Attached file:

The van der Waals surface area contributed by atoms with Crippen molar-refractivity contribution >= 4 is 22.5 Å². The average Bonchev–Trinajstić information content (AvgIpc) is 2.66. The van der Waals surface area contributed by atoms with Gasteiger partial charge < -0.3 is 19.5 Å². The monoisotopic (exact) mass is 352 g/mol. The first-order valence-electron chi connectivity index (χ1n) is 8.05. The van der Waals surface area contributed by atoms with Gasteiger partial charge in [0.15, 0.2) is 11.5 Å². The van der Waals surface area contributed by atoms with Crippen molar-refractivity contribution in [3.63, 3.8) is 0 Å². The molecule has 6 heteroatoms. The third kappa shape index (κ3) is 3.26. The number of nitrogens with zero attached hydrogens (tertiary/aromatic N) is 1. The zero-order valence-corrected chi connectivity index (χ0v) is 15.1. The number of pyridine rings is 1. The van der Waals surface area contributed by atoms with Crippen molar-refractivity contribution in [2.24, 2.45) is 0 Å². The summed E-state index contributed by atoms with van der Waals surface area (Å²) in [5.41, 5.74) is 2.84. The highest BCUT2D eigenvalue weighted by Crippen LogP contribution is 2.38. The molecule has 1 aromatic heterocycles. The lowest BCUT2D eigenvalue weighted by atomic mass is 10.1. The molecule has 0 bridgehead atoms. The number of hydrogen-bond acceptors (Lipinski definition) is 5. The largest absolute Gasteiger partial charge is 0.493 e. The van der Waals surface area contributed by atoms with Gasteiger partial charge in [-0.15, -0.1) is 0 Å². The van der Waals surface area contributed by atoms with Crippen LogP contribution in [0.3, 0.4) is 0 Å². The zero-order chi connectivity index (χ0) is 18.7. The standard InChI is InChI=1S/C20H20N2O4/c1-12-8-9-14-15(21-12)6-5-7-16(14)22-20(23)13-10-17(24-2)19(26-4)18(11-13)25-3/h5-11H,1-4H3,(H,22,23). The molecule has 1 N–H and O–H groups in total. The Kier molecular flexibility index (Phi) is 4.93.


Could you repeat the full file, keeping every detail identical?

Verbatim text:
The van der Waals surface area contributed by atoms with Crippen molar-refractivity contribution >= 4 is 22.5 Å². The average Bonchev–Trinajstić information content (AvgIpc) is 2.66. The van der Waals surface area contributed by atoms with Gasteiger partial charge < -0.3 is 19.5 Å². The monoisotopic (exact) mass is 352 g/mol. The first-order valence-electron chi connectivity index (χ1n) is 8.05. The van der Waals surface area contributed by atoms with Gasteiger partial charge in [0.15, 0.2) is 11.5 Å². The van der Waals surface area contributed by atoms with Crippen molar-refractivity contribution in [3.63, 3.8) is 0 Å². The molecule has 6 heteroatoms. The third kappa shape index (κ3) is 3.26. The number of nitrogens with zero attached hydrogens (tertiary/aromatic N) is 1. The zero-order valence-corrected chi connectivity index (χ0v) is 15.1. The number of pyridine rings is 1. The van der Waals surface area contributed by atoms with Crippen molar-refractivity contribution in [2.24, 2.45) is 0 Å². The summed E-state index contributed by atoms with van der Waals surface area (Å²) in [5.41, 5.74) is 2.84. The highest BCUT2D eigenvalue weighted by Crippen LogP contribution is 2.38. The molecule has 1 aromatic heterocycles. The lowest BCUT2D eigenvalue weighted by atomic mass is 10.1. The molecule has 0 bridgehead atoms. The number of hydrogen-bond acceptors (Lipinski definition) is 5. The largest absolute Gasteiger partial charge is 0.493 e. The van der Waals surface area contributed by atoms with Gasteiger partial charge in [-0.15, -0.1) is 0 Å². The van der Waals surface area contributed by atoms with Crippen LogP contribution in [0.3, 0.4) is 0 Å². The zero-order chi connectivity index (χ0) is 18.7. The standard InChI is InChI=1S/C20H20N2O4/c1-12-8-9-14-15(21-12)6-5-7-16(14)22-20(23)13-10-17(24-2)19(26-4)18(11-13)25-3/h5-11H,1-4H3,(H,22,23). The molecule has 1 N–H and O–H groups in total. The Kier molecular flexibility index (Phi) is 4.93.